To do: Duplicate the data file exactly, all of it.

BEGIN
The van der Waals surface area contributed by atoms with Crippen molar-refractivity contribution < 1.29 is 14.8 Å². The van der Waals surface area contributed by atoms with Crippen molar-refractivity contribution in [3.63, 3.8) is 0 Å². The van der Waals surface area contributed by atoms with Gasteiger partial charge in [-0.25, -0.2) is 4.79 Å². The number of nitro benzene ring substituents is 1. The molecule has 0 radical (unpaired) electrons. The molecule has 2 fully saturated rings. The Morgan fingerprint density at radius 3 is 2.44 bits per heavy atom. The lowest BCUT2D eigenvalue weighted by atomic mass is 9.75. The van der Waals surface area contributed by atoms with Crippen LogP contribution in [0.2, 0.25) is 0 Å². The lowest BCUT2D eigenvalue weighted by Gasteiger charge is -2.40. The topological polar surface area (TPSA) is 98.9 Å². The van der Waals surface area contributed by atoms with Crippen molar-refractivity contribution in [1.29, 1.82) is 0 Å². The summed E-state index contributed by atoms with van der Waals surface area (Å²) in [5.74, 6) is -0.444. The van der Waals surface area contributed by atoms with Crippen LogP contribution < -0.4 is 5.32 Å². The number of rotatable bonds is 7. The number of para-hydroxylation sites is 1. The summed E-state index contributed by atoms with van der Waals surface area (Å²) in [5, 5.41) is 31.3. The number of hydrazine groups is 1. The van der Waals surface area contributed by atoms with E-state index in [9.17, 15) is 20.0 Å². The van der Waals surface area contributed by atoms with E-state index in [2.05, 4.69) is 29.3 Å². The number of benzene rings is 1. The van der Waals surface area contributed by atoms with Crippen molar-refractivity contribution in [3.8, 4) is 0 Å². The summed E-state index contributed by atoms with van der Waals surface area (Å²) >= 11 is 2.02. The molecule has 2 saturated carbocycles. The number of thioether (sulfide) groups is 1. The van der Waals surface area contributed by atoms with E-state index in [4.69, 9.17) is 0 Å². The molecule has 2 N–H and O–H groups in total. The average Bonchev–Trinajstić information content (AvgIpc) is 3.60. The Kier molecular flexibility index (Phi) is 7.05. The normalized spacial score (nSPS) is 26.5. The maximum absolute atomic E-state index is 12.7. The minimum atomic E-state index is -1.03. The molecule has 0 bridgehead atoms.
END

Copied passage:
The van der Waals surface area contributed by atoms with Crippen molar-refractivity contribution < 1.29 is 14.8 Å². The van der Waals surface area contributed by atoms with Crippen molar-refractivity contribution in [3.63, 3.8) is 0 Å². The van der Waals surface area contributed by atoms with Gasteiger partial charge in [-0.25, -0.2) is 4.79 Å². The number of nitro benzene ring substituents is 1. The molecule has 0 radical (unpaired) electrons. The molecule has 2 fully saturated rings. The Morgan fingerprint density at radius 3 is 2.44 bits per heavy atom. The lowest BCUT2D eigenvalue weighted by atomic mass is 9.75. The van der Waals surface area contributed by atoms with Crippen LogP contribution in [0.2, 0.25) is 0 Å². The lowest BCUT2D eigenvalue weighted by Gasteiger charge is -2.40. The topological polar surface area (TPSA) is 98.9 Å². The van der Waals surface area contributed by atoms with Crippen molar-refractivity contribution in [1.29, 1.82) is 0 Å². The summed E-state index contributed by atoms with van der Waals surface area (Å²) in [5.74, 6) is -0.444. The van der Waals surface area contributed by atoms with Crippen LogP contribution < -0.4 is 5.32 Å². The number of rotatable bonds is 7. The number of para-hydroxylation sites is 1. The summed E-state index contributed by atoms with van der Waals surface area (Å²) in [5, 5.41) is 31.3. The number of hydrazine groups is 1. The van der Waals surface area contributed by atoms with E-state index in [9.17, 15) is 20.0 Å². The van der Waals surface area contributed by atoms with E-state index in [2.05, 4.69) is 29.3 Å². The number of benzene rings is 1. The van der Waals surface area contributed by atoms with Crippen molar-refractivity contribution in [3.8, 4) is 0 Å². The summed E-state index contributed by atoms with van der Waals surface area (Å²) >= 11 is 2.02. The molecule has 2 saturated carbocycles. The number of thioether (sulfide) groups is 1. The van der Waals surface area contributed by atoms with E-state index in [4.69, 9.17) is 0 Å². The molecule has 2 N–H and O–H groups in total. The average Bonchev–Trinajstić information content (AvgIpc) is 3.60. The Kier molecular flexibility index (Phi) is 7.05. The normalized spacial score (nSPS) is 26.5. The maximum absolute atomic E-state index is 12.7. The minimum atomic E-state index is -1.03. The molecule has 0 bridgehead atoms.